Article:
Document created: 1 June 04
Air University Review, November-December 1972
Lieutenant Colonel Richard J. Toner
In 1970 Secretary of Defense Melvin R. Laird initiated a policy that has resulted in widespread emphasis and interest in the reserve forces. A vital facet of Mr. Laird’s policy was that a “total force concept” would be applied in all aspects of planning, programming, manning, equipping, and employing guard and reserve forces. This added emphasis is causing concurrent consideration of the total U.S. military resources, active and reserve, in determining the most advantageous mix of forces to assure our national security. The policy is also resulting in a definite turning toward reliance on the reserve forces, rather than conscription, as the primary means of augmenting the active forces.
For many years prior to this revision in policy, the Air Force advocated and practiced the total force concept in considering the reserve components. In fact, USAF Planning Concepts, 1969-1984 used the term “total force” and described the concept in much the same words that were later written in the Secretary’s memorandum.
Since this initial promulgation, the view and application of the total force concept have broadened significantly. Within the following year the Secretary of Defense expanded upon his previously limited interpretation of the total force concept. For example, he requested the Chairman of the Joint Chiefs of Staff to undertake an integrated assessment of our total force capabilities against the Soviet naval threat. He further posed the question: Under the total force concept, would it be possible and sensible to push for increased European contributions to ground and tactical air development programs?
These various references to the concept have resulted in a multiplicity of interpretations of the term. Consequently, it will be the objective of this article to put the total force concept into perspective according to the view of the Air Force. To illustrate this view, some current and projected applications of the concept will be briefly discussed.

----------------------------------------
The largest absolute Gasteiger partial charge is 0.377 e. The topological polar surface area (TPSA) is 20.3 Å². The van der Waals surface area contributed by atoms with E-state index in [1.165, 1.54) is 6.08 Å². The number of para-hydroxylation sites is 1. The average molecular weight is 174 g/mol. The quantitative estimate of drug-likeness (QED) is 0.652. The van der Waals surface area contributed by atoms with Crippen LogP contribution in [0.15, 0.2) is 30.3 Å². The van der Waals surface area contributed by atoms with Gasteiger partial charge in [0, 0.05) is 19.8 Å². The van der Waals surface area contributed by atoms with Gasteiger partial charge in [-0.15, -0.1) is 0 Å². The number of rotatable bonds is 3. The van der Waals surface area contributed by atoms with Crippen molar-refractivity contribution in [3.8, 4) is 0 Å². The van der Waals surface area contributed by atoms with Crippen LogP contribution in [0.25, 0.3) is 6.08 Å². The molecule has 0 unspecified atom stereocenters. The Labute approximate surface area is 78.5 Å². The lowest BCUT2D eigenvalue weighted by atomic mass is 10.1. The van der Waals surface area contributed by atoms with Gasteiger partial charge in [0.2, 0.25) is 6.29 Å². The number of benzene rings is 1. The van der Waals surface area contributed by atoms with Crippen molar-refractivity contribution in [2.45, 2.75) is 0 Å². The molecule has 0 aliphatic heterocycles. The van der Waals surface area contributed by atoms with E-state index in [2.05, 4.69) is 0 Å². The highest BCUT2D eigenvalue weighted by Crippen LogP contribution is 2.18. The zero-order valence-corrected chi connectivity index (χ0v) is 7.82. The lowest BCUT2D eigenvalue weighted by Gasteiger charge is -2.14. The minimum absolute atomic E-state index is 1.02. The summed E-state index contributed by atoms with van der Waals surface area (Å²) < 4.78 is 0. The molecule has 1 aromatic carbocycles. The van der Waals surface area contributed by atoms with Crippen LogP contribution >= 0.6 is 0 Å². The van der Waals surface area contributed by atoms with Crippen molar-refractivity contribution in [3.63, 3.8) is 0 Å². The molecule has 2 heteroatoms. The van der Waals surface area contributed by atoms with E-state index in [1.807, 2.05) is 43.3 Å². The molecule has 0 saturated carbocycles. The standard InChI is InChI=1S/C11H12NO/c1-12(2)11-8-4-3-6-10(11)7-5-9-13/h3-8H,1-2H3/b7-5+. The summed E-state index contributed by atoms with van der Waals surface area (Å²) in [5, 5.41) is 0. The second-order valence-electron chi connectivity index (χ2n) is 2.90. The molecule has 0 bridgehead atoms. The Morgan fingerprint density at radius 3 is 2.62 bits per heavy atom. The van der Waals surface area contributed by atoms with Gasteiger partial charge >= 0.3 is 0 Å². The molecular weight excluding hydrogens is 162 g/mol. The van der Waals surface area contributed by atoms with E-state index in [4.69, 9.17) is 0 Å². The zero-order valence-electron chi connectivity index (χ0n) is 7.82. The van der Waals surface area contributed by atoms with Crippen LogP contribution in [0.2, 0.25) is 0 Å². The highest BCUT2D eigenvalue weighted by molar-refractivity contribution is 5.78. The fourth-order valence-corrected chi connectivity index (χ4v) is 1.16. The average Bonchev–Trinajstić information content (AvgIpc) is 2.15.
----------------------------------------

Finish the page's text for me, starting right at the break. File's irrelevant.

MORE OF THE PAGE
In planning to meet the varied threats to our national security, as linked with the security of the free world, we have come to rely increasingly on the total resources available to us. The necessity of this approach is reinforced by the comparative reductions in Defense appropriations, the trend in government spending toward solving domestic problems, and the objective of the all-volunteer military service. Consequently, in our planning and programming activities, we must take a three-dimensional view of the total force: within the Air Force, considering both the active and reserve components; within the U.S. Defense establishment, considering the complementary roles and missions of the individual services; and throughout the free world, where we take into account our total combined Defense resources as well as those of our friends and allies. We might attempt to expand this even further to include industrial capacities, political systems, or national will. However, in the interest of limiting the concept to reasonably manageable proportions, we will restrict this view of the total force to military resources exclusively.
To begin at the most fundamental level, let us first discuss the concept as it applies to an individual service. The total strength of the Air Force—and the other services as well—is a composite of its active and reserve elements. In order to achieve an appropriate balance in the strength of this dimension of the total force, it is necessary to perform a concerted planning and programming function for each of these principal elements.
The Air Force has developed policies that are specifically designed to maximize total force capabilities. Among these policies are the comparable structuring of units; equal training and evaluation standards for active and reserve forces; and an integrated approach to equipping, supporting, and exercising all units. The success of the partial reserve mobilizations for the Berlin situation in 1962 and the Pueblo crisis in 1968 demonstrates the effectiveness of these policies in the past decade.
The added Department of Defense (DOD) emphasis of the past year and a half has provided further impetus for improving the readiness, responsiveness, and capabilities of the Air National Guard (ANG) and Air Force Reserve (USAFR). A major modernization program, spanning fiscal years 1971 through 1973, is proceeding toward equipage of the air reserve forces with first-line equipment. Units are converting from obsolete systems, such as the F-84, RF-101, and C-124, to the same aircraft found in the active inventory: the F/RF-4, F-105, A-37, and C-130. Almost two-thirds of our reserve capability will be re-equipped during this conversion period.